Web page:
1)  Build up a map of Bill's route through France in 1940.  Put together a collection of World War 2 era British bikes and ride them from the air field he was stationed at and follow the meandering route he may have followed, stopping at the places we have evidence he was, eventually ending where he escaped the continent.  I've got two brothers and several cousins, all direct relatives of Bill's, who could do this ride with me.

Films like Chris Nolan's Dunkirk shine a light on the often ignored
early moments of World War 2.  There is more work to be done.
We could do it on the 80th anniversary of the Battle of France in May and June of 2020.  It's a forgotten moment in the war that is often misunderstood and mocked historically.  The French didn't surrender (in fact they bloodied the nose of an otherwise technically superior German force and vitally weakened it prior to the Battle of Britain.  There would have been hundreds more German planes and thousands more personnel available for the Battle of Britain had the French military and British Expeditionary Force not fought as they had in France.  Bill's journey would be an opportunity to highlight a lot of that forgotten and misunderstood history.

2)  This is the first part of William Morris's rather astonishing path through World War 2.  His improbably survival (he was the member of multiple units that got disbanded due being decimated in battle) is the only reason I'm here today, so I find it fascinating.  Had Granddad not survived the war he would never have fathered my mum in 1946.  Our family exists as it does today because of his survival.  A longer term goal would be to put together a based on true events story of Bill's experiences during the war, from his time in occupied France, to his work retrieving wrecks during the Battle of Britain, to his years in the desert in the later half of the war, his story sheds light on a working man's experience in the military.  So often the attention has been on the wealthier officer class of pilots and commanders, but this is a look at World War Two from the trenches (so to speak).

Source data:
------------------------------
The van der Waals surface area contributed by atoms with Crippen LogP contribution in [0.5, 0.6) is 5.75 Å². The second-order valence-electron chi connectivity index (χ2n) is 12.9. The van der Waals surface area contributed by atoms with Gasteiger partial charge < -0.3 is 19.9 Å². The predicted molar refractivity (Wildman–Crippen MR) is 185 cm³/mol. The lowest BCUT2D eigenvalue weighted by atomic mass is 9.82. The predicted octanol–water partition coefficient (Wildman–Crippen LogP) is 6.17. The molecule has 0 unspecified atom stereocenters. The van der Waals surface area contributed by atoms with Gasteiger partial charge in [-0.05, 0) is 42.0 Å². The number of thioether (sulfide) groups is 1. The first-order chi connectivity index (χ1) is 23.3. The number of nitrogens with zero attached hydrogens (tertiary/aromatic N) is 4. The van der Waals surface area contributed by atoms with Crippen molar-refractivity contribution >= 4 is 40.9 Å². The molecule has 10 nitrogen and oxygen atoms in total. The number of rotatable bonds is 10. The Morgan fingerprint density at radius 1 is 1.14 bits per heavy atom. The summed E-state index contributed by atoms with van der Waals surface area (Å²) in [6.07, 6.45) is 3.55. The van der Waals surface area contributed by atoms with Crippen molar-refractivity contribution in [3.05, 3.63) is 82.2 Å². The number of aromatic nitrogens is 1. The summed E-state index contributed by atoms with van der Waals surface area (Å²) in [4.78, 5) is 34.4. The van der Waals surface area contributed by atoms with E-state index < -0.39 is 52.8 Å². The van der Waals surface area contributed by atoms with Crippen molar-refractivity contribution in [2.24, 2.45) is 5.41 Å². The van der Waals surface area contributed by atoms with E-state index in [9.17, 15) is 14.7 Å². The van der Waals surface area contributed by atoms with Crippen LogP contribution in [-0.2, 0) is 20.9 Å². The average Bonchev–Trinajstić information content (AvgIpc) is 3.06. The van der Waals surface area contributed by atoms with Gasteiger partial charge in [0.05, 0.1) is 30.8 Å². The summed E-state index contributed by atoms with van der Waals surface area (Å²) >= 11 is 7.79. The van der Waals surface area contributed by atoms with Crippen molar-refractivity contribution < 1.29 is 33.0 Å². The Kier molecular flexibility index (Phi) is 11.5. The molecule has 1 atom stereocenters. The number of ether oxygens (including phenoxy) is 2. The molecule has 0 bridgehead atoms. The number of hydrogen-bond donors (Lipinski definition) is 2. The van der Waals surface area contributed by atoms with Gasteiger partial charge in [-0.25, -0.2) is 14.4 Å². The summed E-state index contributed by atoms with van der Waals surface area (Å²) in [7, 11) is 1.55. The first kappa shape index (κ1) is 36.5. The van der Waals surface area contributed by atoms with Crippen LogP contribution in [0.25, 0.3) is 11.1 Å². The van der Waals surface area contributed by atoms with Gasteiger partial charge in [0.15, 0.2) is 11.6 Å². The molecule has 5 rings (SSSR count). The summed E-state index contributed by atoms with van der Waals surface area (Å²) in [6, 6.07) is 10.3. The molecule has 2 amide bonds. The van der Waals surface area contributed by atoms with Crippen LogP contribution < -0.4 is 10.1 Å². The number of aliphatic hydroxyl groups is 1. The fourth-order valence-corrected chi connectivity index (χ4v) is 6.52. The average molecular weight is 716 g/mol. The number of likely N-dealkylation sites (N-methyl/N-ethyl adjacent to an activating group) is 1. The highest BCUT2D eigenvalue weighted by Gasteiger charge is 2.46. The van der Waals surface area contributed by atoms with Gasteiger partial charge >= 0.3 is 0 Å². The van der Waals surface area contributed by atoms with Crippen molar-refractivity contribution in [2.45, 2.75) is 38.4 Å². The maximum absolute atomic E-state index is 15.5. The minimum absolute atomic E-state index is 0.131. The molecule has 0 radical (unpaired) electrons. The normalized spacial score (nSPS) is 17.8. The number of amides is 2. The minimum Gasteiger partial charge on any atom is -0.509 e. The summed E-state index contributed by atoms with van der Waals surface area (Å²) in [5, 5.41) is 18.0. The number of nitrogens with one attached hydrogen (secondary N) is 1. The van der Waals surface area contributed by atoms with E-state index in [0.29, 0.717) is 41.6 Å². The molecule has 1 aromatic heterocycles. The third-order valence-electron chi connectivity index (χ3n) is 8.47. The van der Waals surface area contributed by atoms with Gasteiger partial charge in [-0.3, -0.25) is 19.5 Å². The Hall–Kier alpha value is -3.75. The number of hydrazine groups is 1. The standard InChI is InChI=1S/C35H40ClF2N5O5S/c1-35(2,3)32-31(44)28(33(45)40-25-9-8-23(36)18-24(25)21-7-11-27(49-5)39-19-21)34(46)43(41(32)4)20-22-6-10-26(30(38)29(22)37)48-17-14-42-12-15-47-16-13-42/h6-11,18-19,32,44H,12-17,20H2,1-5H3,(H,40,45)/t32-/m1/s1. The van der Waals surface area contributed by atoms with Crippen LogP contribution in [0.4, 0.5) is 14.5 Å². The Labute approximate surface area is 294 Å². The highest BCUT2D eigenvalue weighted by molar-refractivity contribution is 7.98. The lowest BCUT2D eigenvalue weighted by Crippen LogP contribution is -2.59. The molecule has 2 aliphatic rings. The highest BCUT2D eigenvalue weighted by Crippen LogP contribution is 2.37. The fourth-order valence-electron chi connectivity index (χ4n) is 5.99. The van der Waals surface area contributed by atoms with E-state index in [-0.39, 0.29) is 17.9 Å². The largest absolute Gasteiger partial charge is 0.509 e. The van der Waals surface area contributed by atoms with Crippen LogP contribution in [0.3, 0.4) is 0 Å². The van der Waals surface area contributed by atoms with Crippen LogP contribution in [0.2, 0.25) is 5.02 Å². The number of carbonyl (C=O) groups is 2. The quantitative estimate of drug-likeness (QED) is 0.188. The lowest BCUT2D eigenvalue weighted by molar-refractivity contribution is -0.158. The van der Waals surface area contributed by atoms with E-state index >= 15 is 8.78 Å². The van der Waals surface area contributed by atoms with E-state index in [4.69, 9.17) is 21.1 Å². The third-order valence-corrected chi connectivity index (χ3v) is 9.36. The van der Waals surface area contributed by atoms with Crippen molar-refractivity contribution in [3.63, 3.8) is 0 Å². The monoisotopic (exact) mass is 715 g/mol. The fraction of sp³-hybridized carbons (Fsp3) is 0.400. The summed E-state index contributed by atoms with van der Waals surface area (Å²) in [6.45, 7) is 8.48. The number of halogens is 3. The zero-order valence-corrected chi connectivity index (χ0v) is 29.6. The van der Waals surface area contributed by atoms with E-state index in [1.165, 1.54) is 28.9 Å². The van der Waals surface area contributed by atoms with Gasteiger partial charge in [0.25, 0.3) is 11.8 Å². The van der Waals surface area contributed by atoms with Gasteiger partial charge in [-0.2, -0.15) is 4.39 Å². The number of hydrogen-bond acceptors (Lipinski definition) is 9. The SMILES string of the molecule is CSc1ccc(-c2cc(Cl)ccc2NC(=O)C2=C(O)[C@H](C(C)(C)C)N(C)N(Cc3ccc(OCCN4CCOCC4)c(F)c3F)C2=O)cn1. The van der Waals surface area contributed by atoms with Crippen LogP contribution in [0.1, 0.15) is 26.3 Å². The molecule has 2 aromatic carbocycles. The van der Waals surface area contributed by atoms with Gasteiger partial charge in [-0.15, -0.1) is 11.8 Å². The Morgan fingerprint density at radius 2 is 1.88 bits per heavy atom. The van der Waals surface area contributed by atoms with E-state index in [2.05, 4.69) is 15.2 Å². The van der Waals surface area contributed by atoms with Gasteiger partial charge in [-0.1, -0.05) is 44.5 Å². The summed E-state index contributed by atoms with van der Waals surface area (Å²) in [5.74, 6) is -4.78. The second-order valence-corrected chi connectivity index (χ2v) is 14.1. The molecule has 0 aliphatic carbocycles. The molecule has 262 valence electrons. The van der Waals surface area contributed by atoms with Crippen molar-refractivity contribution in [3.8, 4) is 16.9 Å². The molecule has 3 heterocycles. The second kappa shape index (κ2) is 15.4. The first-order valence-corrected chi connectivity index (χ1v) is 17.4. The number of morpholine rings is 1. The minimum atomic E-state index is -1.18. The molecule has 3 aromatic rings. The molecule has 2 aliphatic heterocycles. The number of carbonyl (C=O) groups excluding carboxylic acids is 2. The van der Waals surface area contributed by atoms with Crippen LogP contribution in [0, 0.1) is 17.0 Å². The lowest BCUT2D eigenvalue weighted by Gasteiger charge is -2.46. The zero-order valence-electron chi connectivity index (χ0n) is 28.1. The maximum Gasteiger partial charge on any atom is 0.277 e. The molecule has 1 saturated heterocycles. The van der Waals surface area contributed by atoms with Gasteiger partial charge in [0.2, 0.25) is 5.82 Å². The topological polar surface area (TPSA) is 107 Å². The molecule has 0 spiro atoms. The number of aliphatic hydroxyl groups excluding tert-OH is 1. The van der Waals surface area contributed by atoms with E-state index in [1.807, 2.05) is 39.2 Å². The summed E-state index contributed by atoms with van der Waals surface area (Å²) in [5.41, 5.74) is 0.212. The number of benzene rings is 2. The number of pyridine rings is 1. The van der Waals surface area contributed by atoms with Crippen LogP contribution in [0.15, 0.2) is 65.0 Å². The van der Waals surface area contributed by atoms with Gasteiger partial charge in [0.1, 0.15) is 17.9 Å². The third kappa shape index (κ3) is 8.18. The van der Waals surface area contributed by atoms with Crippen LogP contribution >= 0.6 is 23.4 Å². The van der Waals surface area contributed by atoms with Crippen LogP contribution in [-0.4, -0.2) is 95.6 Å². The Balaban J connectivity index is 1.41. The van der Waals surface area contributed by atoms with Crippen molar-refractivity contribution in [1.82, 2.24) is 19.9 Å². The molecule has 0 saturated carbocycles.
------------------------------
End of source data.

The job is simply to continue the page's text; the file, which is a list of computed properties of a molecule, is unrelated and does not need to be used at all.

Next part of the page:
3) If the book got written, it'd make for one heck of a TV or film series!

Meanwhile, the research continues...

The Norton 16H in RAF blue (once the war began they
just churned out army green ones).  The TV show would
have myself and my cousins - all the current descendents
of Bill Morris, following his trek through 1940s France.

Norton 16H in RAF colours (up to 1940, army green after that…)


Triumph Tiger 100 (not used in service but might have been found in 1940s France)
1940 Battle of France WW2 RESEARCH:

A paper I wrote for a history course at university in 1996:

Statistics on the Battle of France:

Bloodiest Battles of WW2:

The WW2 soldiers France has forgotten
Aircrafts and bases of the Royal Air Force on May 10, 1940

Get a copy of military service records:

RAF french bases in 1940 May - by June they were all gone...
Berry-au-Bac (France)
Merville (France)
Douai (France)
Poix (France)
Rosieres-en-Saneterre (France)
Reims (France)
Lille (France)
Betheniville (France)
Villeneuve-les-Vertus (France)
Conde-Vraux (France)
Berry-au-Bac (France)
Reims (France)
Vintry-en-Artois (France)
Abbeville (France)

RAF in France 1940, (Fighting against Odds)

Hurricane Squadrons in the Battle of France
"British losses in the Battle for France:  68,111 killed in action, wounded or captured. Some 64,000 vehicles destroyed or abandoned and 2,472 guns destroyed or abandoned."